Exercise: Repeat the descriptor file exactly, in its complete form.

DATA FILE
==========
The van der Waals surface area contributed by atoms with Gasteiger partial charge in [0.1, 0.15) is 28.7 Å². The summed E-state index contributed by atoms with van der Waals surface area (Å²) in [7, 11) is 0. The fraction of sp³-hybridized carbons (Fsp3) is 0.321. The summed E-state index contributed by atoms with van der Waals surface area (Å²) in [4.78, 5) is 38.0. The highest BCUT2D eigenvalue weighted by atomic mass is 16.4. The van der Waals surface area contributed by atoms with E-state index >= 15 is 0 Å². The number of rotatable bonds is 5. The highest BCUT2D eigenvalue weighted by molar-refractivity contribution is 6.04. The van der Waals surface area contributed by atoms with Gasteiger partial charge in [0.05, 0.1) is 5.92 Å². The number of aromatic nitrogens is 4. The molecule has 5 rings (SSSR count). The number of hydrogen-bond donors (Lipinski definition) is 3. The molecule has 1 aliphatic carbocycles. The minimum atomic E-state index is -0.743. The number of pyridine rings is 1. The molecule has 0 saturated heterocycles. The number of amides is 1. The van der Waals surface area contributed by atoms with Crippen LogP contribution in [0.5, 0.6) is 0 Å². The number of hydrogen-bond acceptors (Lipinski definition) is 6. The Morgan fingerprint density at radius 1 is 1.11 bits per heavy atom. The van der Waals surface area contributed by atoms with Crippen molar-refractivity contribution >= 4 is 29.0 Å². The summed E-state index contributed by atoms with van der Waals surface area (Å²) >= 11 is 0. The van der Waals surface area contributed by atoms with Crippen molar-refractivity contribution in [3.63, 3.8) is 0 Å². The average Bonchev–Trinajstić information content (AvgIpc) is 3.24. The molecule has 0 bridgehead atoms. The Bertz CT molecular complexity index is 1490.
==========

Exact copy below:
The van der Waals surface area contributed by atoms with Gasteiger partial charge in [0.1, 0.15) is 28.7 Å². The summed E-state index contributed by atoms with van der Waals surface area (Å²) in [7, 11) is 0. The fraction of sp³-hybridized carbons (Fsp3) is 0.321. The summed E-state index contributed by atoms with van der Waals surface area (Å²) in [4.78, 5) is 38.0. The highest BCUT2D eigenvalue weighted by atomic mass is 16.4. The van der Waals surface area contributed by atoms with E-state index >= 15 is 0 Å². The number of rotatable bonds is 5. The highest BCUT2D eigenvalue weighted by molar-refractivity contribution is 6.04. The van der Waals surface area contributed by atoms with Gasteiger partial charge in [0.05, 0.1) is 5.92 Å². The number of aromatic nitrogens is 4. The molecule has 5 rings (SSSR count). The number of hydrogen-bond donors (Lipinski definition) is 3. The molecule has 1 aliphatic carbocycles. The minimum atomic E-state index is -0.743. The number of pyridine rings is 1. The molecule has 0 saturated heterocycles. The number of amides is 1. The van der Waals surface area contributed by atoms with Crippen LogP contribution in [0.5, 0.6) is 0 Å². The number of hydrogen-bond acceptors (Lipinski definition) is 6. The Morgan fingerprint density at radius 1 is 1.11 bits per heavy atom. The van der Waals surface area contributed by atoms with Crippen molar-refractivity contribution >= 4 is 29.0 Å². The summed E-state index contributed by atoms with van der Waals surface area (Å²) >= 11 is 0. The van der Waals surface area contributed by atoms with Crippen molar-refractivity contribution in [3.63, 3.8) is 0 Å². The average Bonchev–Trinajstić information content (AvgIpc) is 3.24. The molecule has 0 bridgehead atoms. The Bertz CT molecular complexity index is 1490.